Faculté des sciences

Splenic dendritic cells pulsed with Ixodes ricinus tick saliva prime naive CD4+T to induce Th2 cell differentiation in vitro and in vivo

Mejri, Naceur ; Brossard, Michel

In: International Immunology, 2007, vol. 19, no. 4, p. 535-543

Dendritic cells (DCs) are the most potent antigen-presenting cells (APCs) in priming naive T cells. Using an in vitro priming system, we show that DCs incubated with Ixodes ricinus tick saliva initiate the Th2 differentiation of CD4+T cells. As determined with reverse transcription–PCR, the expression of IL-4 mRNA by these cells is higher than IFN-γ mRNA.... Plus

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    Summary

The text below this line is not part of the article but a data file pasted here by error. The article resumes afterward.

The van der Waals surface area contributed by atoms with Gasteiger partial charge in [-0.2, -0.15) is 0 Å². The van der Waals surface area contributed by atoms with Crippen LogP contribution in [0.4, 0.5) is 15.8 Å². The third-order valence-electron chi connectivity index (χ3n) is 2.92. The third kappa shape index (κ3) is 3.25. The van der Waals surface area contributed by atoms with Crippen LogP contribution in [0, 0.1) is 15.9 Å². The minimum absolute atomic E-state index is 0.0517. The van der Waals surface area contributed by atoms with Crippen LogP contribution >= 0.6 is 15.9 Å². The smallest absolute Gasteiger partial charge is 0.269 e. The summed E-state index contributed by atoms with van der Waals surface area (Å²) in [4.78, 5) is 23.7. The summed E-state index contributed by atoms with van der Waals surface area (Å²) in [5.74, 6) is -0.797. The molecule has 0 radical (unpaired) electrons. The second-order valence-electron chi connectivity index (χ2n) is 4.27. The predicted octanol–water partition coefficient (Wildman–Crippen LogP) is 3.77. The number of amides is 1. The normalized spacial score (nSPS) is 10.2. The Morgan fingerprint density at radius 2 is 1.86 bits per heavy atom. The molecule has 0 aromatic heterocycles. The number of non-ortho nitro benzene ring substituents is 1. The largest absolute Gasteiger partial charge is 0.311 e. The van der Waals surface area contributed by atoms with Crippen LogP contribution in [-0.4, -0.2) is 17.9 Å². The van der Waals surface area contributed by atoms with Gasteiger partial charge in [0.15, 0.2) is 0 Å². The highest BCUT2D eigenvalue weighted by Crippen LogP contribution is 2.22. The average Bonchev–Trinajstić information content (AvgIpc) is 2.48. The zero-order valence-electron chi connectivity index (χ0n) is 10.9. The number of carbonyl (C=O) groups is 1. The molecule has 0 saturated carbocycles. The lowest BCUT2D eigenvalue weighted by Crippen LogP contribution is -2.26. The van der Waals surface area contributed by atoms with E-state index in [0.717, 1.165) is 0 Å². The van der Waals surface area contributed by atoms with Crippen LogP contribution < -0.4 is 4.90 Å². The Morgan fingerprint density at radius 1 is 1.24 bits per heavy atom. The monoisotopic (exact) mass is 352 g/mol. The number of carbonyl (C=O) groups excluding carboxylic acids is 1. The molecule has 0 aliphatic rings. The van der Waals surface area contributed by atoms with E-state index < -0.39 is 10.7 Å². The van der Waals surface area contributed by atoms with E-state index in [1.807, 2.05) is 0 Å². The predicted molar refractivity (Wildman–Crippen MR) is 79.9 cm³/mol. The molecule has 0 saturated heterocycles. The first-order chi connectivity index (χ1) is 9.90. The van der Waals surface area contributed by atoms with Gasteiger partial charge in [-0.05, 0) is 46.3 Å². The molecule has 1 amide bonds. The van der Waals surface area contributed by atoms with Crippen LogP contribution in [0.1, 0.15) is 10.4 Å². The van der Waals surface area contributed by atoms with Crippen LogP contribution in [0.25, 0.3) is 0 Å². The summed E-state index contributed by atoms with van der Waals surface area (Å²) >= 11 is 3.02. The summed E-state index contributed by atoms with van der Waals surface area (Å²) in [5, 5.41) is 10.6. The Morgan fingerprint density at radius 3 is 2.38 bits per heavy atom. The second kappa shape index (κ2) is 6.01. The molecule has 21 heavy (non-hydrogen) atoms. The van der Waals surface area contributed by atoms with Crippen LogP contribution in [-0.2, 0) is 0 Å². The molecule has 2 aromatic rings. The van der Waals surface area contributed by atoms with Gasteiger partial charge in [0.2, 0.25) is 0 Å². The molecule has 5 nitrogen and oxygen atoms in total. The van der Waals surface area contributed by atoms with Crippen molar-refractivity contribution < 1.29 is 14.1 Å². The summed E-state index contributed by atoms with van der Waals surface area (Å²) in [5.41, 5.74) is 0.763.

Dendritic cells (DCs) are the most potent antigen-presenting cells (APCs) in priming naive T cells. Using an in vitro priming system, we show that DCs incubated with Ixodes ricinus tick saliva initiate the Th2 differentiation of CD4+T cells. As determined with reverse transcription–PCR, the expression of IL-4 mRNA by these cells is higher than IFN-γ mRNA. Early endogenous production of IL-4 is thought to be important during the in vitro interaction of saliva-pulsed DCs with CD4+T cells. Its neutralization with specific mAbs inhibits the development of IL-4-secreting Th2 cells. Moreover, differentiated Th2 cells proliferate only when saliva-pulsed DCs and IL-1ß are added together early in the primary culture. As demonstrated by FACS analysis, the treatment in vitro of saliva-pulsed DCs by IL-1ß enhanced the expression of B7 and mainly CD40 co-stimulatory molecules, which provide sufficient signals to stimulate sensitized CD4+T cell proliferation. On the other hand, DCs treated with tick saliva only up-regulated mostly B7-2 co-stimulator expression and this was associated with differentiation of naive CD4+T cells into Th2 type of cells. The in vitro priming system is suitable to investigate the major elements implicated in the anti-tick immune response such as naive CD4+T cells, whole DCs population and tick saliva, and it can provide the possibility to delimit further the saliva molecules, the DC subsets and the type of host cells involved in the Th2 polarization. Corresponding in vivo experiments involving subcutaneous injection of tick saliva-pulsed DCs into BALB/c mice also elicited a Th2 immune response. Ex vivo cultures of draining lymph node T cells stimulated with tick saliva produced higher IL-4 : IFN-γ ratios compared with controls, confirming the relevance obtained in the in vitro priming model. These experiments demonstrate the importance of tick saliva in priming DCs to initiate a Th2-biased immune response in vitro and in vivo.